Rugby World Cup final word: An undeniable success but short of ‘wow’ brand moments

As the final curtain comes down on the Rugby World Cup, we can certainly conclude that England did it their way by becoming the first ever host nation to crash out in the pool stages, after heart-wrenchingly being defeated by Australia, says Hugh Robertson, CEO and founding partner, RPM.

Paddy Power: no brand stunts during the Rugby World Cup matched the bookies' FIFA World Cup effort
Paddy Power: no brand stunts during the Rugby World Cup matched the bookies' FIFA World Cup effort
After witnessing Scotland’s cruel South African blow with my son, I wondered whether any of the sponsors felt my pain, felt my passion. Or were they all off eating prawn sandwiches in corporate hospitality?

I say ‘heart-wrenchingly’ from my standpoint as an Anglophile-Scottish rugby supporter with French grand-parentage. To bastardise Sinatra further, I’ve loved, laughed and cried throughout this tournament and most definitely had my share of losing. And now, as the dust settles I’m still finding it a little bit lacklustre.

Not the play on the pitch (excluding the Home Nations), but the brand battle pitch-side. It could have been fiercer, more exciting, more rousing. Feeling deflated after witnessing Scotland’s cruel South African blow with my son, I wondered whether any of the sponsors felt my pain, felt my passion. Or were they all off eating prawn sandwiches in corporate hospitality?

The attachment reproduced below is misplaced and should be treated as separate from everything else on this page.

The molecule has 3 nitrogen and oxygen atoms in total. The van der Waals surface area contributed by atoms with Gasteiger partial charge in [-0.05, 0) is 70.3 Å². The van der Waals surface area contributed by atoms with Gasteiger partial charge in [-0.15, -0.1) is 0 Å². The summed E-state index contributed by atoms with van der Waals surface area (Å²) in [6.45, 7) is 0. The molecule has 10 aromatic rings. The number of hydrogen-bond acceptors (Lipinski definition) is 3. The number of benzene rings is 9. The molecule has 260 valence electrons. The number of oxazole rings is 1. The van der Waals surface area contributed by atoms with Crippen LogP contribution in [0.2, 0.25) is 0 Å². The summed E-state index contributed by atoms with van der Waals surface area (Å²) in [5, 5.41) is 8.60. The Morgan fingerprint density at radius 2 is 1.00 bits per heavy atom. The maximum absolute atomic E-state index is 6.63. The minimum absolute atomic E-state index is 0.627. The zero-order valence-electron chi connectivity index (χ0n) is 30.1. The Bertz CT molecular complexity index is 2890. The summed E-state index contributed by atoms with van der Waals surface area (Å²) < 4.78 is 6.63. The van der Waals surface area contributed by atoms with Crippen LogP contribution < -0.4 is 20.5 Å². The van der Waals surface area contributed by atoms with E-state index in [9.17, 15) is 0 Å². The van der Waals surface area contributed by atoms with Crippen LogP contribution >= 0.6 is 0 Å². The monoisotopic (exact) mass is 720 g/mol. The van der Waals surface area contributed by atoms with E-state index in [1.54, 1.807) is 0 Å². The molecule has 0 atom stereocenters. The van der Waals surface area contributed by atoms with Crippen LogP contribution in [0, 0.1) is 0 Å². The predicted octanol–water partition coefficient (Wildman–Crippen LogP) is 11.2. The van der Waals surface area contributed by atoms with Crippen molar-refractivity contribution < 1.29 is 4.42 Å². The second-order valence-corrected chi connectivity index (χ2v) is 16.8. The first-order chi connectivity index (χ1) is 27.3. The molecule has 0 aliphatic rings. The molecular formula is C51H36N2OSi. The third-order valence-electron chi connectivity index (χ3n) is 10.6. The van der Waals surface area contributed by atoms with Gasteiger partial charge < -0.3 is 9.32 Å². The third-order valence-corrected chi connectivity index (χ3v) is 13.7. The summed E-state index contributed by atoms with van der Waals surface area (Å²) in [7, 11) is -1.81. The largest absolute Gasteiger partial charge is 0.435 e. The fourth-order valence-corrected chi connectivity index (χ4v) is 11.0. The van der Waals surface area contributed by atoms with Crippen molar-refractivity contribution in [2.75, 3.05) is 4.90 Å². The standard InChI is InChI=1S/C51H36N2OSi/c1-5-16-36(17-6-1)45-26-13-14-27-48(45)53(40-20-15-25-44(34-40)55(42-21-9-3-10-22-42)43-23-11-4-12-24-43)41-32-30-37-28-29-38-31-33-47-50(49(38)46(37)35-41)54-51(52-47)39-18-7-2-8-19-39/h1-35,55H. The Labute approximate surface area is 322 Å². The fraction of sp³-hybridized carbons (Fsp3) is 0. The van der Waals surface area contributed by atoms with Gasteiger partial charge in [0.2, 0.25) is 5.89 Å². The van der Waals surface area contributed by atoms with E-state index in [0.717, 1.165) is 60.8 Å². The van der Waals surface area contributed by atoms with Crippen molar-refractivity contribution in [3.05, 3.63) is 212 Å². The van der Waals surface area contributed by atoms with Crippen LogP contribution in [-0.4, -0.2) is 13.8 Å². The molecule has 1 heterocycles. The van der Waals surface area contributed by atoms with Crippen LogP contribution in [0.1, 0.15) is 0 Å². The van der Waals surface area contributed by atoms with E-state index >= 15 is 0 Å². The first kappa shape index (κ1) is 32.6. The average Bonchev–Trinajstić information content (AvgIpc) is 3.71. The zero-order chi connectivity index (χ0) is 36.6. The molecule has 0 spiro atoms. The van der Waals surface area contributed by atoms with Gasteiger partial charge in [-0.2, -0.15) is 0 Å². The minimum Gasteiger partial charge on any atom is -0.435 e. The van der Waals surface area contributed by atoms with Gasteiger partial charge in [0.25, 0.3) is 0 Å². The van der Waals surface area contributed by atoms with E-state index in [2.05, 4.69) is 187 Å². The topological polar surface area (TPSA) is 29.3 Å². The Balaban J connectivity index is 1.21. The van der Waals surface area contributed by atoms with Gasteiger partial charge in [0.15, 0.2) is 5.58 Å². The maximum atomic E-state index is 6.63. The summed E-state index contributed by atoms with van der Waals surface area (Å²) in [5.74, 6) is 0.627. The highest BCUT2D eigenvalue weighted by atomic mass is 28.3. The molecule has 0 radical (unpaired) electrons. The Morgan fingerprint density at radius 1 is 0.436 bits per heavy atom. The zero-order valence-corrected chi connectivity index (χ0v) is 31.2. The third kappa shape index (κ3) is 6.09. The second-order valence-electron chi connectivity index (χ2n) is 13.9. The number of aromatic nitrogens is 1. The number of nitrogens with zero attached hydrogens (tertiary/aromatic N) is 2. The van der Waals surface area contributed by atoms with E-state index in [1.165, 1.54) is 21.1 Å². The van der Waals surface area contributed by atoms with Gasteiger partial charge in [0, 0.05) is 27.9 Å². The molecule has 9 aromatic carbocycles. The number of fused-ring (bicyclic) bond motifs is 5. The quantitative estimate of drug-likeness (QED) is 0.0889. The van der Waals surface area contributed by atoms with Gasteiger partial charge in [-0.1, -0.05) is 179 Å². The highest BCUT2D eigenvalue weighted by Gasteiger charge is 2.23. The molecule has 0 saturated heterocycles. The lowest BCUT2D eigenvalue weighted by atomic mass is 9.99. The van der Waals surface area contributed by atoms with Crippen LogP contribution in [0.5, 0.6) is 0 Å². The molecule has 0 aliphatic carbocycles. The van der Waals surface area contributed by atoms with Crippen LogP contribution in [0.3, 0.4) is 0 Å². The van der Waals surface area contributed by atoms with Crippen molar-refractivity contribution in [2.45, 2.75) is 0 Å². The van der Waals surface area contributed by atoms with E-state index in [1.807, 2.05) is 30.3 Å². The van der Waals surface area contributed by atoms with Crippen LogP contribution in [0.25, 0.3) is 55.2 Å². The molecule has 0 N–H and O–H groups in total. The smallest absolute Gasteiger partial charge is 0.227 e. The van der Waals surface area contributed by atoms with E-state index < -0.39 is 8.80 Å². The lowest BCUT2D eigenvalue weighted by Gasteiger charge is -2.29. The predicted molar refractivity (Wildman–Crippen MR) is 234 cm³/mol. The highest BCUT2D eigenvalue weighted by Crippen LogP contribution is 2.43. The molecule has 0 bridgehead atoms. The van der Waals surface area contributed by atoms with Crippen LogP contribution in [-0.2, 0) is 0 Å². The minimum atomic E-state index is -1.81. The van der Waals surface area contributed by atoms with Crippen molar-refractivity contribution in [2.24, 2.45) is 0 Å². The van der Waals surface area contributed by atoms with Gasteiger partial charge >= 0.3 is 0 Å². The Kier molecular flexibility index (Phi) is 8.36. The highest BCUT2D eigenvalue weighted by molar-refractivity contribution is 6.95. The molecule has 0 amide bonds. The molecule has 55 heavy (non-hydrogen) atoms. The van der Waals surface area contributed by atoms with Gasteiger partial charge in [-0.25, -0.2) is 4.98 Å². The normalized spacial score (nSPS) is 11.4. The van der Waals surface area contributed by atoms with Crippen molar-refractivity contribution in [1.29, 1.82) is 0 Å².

Yes, OK, memorable brand moments, there were a few. Guinness’s hard-hitting campaign where famous former players Gareth Thomas and Ashwin Willemse shared their inspiring life struggles. Samsung’s hilariously delivered ‘School of Rugby’ fronted by the comedian Jack Whitehall. And let’s not forget Heineken and their half-naked men interrupting Tesco shoppers with the haka. (The old lady in aisle five will never forget, that’s for sure).

Uninspiring campaigns

You’ll notice that these landmark moments existed as digital content and glossy TVs ads, not in the stadiums; shoulder to shoulder with spectators.

Social media strategies could have provided an ideal way to convey this camaraderie; depicting and harnessing genuine emotion at crucial moments. But, while some brands attempted social media campaigns, most were uninspiring. It was all a little too ‘courteous’ and planned for me, far too little striking and reactive, activity.

I, for one, missed the pizzazz of Paddy Power, a brand which you can usually rely on for a well-timed, eyebrow raising subversive stunt of one kind or another. Perhaps the marketing team was still drowning their sorrows in the nearest Irish pub post Argentina hammering?  

Whatever the reason for the absence of these risk-taking brand players, it made it all the more noticeable that most team sponsors and brands seemed to toe the corporate guidelines, rather than dare to cross and disrupt them and stray from their signed off marketing plans, regardless of on-pitch performance.

I’m still left wondering what my ‘wow’ moment was off the pitch

Now that the cameras have stopped rolling, the data is being crunched and brands are announcing how successful their sponsorship strategies have been; I’m still left wondering what my ‘wow’ moment was off the pitch.  

Credit should be given to the record breaking rise of rugby itself on the world stage, the wonderful on-pitch performances from potentially ‘the best’ All Blacks team we have ever seen and the spirit and passion that has been displayed by fans

All this bodes well from a player and a brand perspective for the next world cup, set for Japan in 2019. While some dyed-in-the-wool rugby supporters have been critical of the decision to host there, I believe it’s just what the doctor ordered to give this game the shot of adrenaline.  A country that is newer to the sport, a challenger brand, approaching its growing love of the sport with freshness and enthusiasm.

Of course, Japan will do it their way. Good. Let’s just hope that brands break free of corporate shackles and bring something unique to the Asian experience too.